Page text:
32. The Commission has jurisdiction of place to take cognizance of the petition, because the alleged violations of the rights protected by the American Convention took place within the territory of a state party to that instrument, in this case the State of Costa Rica. The Inter-American Commission has jurisdiction ratione temporis, because the obligation to respect and guarantee the rights protected by the American Convention was already in force for the State on the date on which the acts alleged in the petition occurred. Finally, the Commission has jurisdiction ratione materiae, since the petition reports violations of the human rights protected by the American Convention.
B. Other requirements for admissibility of a petition
1. Exhaustion of domestic remedies
33. Article 46.1.a of the American Convention states that admissibility of a petition lodged with the Commission is subject to the requirement “that the remedies under domestic law have been pursued and exhausted, in accordance with generally recognized principles of international law.”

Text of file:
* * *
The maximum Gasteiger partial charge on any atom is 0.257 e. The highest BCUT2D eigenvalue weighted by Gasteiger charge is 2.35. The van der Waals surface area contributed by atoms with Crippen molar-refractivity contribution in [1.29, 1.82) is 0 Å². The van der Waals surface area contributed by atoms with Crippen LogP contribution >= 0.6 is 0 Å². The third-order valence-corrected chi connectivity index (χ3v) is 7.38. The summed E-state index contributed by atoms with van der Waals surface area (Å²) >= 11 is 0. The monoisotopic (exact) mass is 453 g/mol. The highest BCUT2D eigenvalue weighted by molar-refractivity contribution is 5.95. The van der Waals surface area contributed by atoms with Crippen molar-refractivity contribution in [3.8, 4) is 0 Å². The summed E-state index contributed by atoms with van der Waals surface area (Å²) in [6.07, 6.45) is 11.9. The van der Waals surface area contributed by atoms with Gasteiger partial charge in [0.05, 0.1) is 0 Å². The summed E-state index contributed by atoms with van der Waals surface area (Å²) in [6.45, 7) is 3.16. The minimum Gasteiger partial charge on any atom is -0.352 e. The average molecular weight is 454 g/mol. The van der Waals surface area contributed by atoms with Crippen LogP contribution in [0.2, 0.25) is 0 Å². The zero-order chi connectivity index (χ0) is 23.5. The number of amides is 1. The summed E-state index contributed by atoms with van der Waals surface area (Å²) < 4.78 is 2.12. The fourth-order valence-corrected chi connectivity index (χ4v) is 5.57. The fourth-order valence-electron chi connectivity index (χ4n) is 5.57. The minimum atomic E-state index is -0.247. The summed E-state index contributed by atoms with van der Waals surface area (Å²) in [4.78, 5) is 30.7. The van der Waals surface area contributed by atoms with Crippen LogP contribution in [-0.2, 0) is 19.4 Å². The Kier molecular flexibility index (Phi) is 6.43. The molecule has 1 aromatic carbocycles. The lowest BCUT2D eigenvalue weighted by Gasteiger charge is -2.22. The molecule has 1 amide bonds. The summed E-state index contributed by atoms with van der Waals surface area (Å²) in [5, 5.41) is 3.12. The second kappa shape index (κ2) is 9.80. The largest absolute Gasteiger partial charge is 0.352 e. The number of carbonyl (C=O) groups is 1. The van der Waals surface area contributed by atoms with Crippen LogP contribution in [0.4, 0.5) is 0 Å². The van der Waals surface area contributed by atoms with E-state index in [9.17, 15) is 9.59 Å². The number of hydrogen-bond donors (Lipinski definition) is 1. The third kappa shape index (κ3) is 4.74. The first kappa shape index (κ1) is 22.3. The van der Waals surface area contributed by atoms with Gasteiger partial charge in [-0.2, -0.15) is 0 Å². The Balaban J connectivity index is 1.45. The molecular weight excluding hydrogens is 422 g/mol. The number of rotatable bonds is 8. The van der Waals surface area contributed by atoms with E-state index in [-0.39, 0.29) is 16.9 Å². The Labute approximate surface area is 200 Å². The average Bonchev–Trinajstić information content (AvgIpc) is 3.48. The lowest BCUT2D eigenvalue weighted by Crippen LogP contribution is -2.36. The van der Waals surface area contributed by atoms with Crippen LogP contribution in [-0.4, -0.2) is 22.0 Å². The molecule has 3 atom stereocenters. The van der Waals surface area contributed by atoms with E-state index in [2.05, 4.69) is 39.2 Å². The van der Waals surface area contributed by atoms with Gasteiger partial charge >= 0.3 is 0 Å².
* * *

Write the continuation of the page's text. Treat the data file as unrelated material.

34. As regards this requirement for admissibility, the Inter-American Court has already established that this is a mechanism that “permits the State to resolve the problem according to its domestic law before having to face an international procedure, which is particularly valid in the international jurisdiction of human rights […]”. In the instant case, the State has alleged that the petitioners failed to comply with this admissibility requirement.
35. The Commission believes it is important to clarify that the exceptions to the rule of exhaustion of domestic remedies are closely linked to the determination of possible violations of certain rights established in the Convention, such as the right to due process (Article 8) and the right to judicial protection (Article 25). It is important to bear in mind, however, that Article 46.2, by its nature and purpose, sets itself apart from the substantive provisions of the Convention, and relies on a different standard of evaluation than the one used to determine violation of Articles 8 and 25 of this international instrument. Because of this, the applicability of the exceptions to the rule of exhaustion of domestic remedies stipulated in subparagraphs (a), (b), and (c) of Article 46.2 must be decided as a prior, special matter, which is what the Commission is doing by issuing this report.